I remember quite clearly those disturbing days. My elementary school was at the corner of St. Andrew’s and Wilshire, the latter a main thoroughfare in Koreatown. K-town got hit hard during the riots, an ugly scene with the storeowners taking to the roofs with assault rifles to protect their businesses. On the second day of the riots, we were all pulled out of class and taken to the art room where were asked to pass the time by drawing on big sheets of craft paper. For some reason (very unlike them) my folks were late in picking me up. I sat around with Scott Key, and in crude crayon we rendered our vision of the insanity going on outside. Helicopters circling the sky, buildings on fire, National Guardsman marching in form or fighting back against looters and mobs with unlikely bazookas—the same I’d later see marching down Melrose, just blocks from my family’s house. We lived just off Western, one of the streets dominated by Korean-owned businesses. That’s about the time the men took to the roof with their assault rifles. An army-green Cougar with a rifle barrel sticking out the passenger window rolled down the cul-de-sac to the very end where our little craftsman stood. I watched from the dining room window as my father went out to speak with this improvised neighborhood watch. After that, my dad stayed at home and watered the roof to keep it from catching fire while my mother took my sister and me out to Tarzana to a nice big ranch house a friend owned. I remember spending those days out there deep in the Valley, watching (and God this seems awkwardly ironic now) Gone With the Wind on Laserdisc, wandering citrus tree-lined roads, and breathing clean air. When we came back, the gun store down Western, advertised with a brilliant gold-sequined sign that read simply “GUNS” had been looted, the lettering in the sign now tarnished permanently with soot.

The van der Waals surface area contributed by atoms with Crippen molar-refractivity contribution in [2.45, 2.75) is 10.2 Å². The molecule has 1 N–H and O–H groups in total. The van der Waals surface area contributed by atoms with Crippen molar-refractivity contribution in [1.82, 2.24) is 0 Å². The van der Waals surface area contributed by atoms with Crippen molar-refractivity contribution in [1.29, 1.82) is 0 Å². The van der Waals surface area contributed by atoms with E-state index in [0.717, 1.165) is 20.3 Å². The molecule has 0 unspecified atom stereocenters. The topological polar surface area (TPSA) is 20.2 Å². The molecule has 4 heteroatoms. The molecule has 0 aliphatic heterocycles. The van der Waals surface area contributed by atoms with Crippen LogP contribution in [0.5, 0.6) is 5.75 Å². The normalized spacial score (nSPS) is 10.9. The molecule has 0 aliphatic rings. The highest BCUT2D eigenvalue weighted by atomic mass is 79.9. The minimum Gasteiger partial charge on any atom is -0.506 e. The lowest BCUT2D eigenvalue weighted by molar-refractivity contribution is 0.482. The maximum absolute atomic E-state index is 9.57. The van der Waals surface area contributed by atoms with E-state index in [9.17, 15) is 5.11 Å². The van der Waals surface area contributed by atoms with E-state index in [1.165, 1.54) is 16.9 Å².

It would be misleading to suggest Darryl’s experience of anything is at all akin to mine, excepting perhaps that we both spent our childhoods in the Southland. Dude was a Major League phenom, rookie of the year, at roughly the same age I was probably sitting in a basement apartment in Montreal ditching my English Lit. survey, puffing on Gauloise Rouge cigarettes, and singing “Hot Corn, Cold Corn.” But I can’t cut the empathy umbilicus. I’m happy to see him doing well, in a way that doesn’t compare to any lingering affection I have for other celebrities from that era. There’s something about your first baseball hero that sticks in your craw, especially one with a tortured narrative like Darryl’s. You feel he always belongs to you. You refer to him by his first name throughout a lengthy, meandering personal essay based loosely on him. Bizarre as this is, you sometimes imagine the two of you, experiencing life in tandem.